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Jones's voice carries 'Home'

By the time Norah Jones had surprisingly sold millions of copies of her unassuming 2002 debut, "Come Away With Me," and left last year's Grammy night with an armful of trophies, including record and album of the year, the backlash had begun in full.

Haters called her "Snorah," and her lovely breakthrough single, "Don't Know Why," was derided for being as bland as it was ubiquitous. What the naysayers missed was the soothing grace of Jones's quietly soulful voice, which, as with her debut, remains the centerpiece of her sophomore album, "Feels Like Home" (Blue Note). Though Jones never shouts or overwhelms a song for emotional effect, there's an undeniable passion in her vocals, and Jones has become a more confident singer. If her last album had jazz shadings, there's a much more country-dipped feel here.

Her new single, "Sunrise," brings to mind Emmylou Harris, even if its lyrics, co-written by Jones and her boyfriend, bassist Lee Alexander, aren't quite up to Harris's shining vocals. Less precious is "Creepin' In," a jaunty bluegrass duet with the great Dolly Parton, who is so playful and ebullient she allows Jones to loosen up. The result is the album's most delightful track. On another standout track, "What Am I to You?," written by Jones, there's an aching, but never overreaching, melancholy as she sings in the voice of a woman unsure of her lover's feelings. And on her stunning version of Townes Van Zandt's "Be Here to Love Me," Jones's voice is lovely and flawless, perfectly complemented by accordions and organs.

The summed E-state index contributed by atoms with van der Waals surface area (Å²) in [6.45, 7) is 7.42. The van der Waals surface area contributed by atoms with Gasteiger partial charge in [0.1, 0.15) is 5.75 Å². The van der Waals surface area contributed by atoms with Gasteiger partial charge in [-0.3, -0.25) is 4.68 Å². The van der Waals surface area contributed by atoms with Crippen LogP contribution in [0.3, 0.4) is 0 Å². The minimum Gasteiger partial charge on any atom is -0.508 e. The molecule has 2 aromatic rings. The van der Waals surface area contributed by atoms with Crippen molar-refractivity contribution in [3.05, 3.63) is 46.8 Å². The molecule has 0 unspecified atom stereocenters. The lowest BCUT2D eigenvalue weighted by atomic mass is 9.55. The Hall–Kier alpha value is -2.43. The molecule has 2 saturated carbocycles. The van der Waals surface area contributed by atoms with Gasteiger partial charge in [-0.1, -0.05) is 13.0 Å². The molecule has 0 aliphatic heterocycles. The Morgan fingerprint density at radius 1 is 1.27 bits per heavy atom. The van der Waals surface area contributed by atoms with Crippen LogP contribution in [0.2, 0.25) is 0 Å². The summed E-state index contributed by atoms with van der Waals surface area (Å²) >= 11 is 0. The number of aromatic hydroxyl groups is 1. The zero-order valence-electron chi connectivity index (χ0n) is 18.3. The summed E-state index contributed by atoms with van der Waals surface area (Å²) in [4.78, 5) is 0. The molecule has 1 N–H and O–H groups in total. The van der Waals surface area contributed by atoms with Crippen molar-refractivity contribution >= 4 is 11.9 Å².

As with her debut, Jones tends toward tempos ranging from slow to slower to slowest, giving some of her songs an indistinguishable sameness. (It's probably best not to listen to parts of this album while operating heavy machinery.) Still, this is a winning follow-up, and since Jones is only 24, there's every indication that she will continue to grow as a musician and songwriter.

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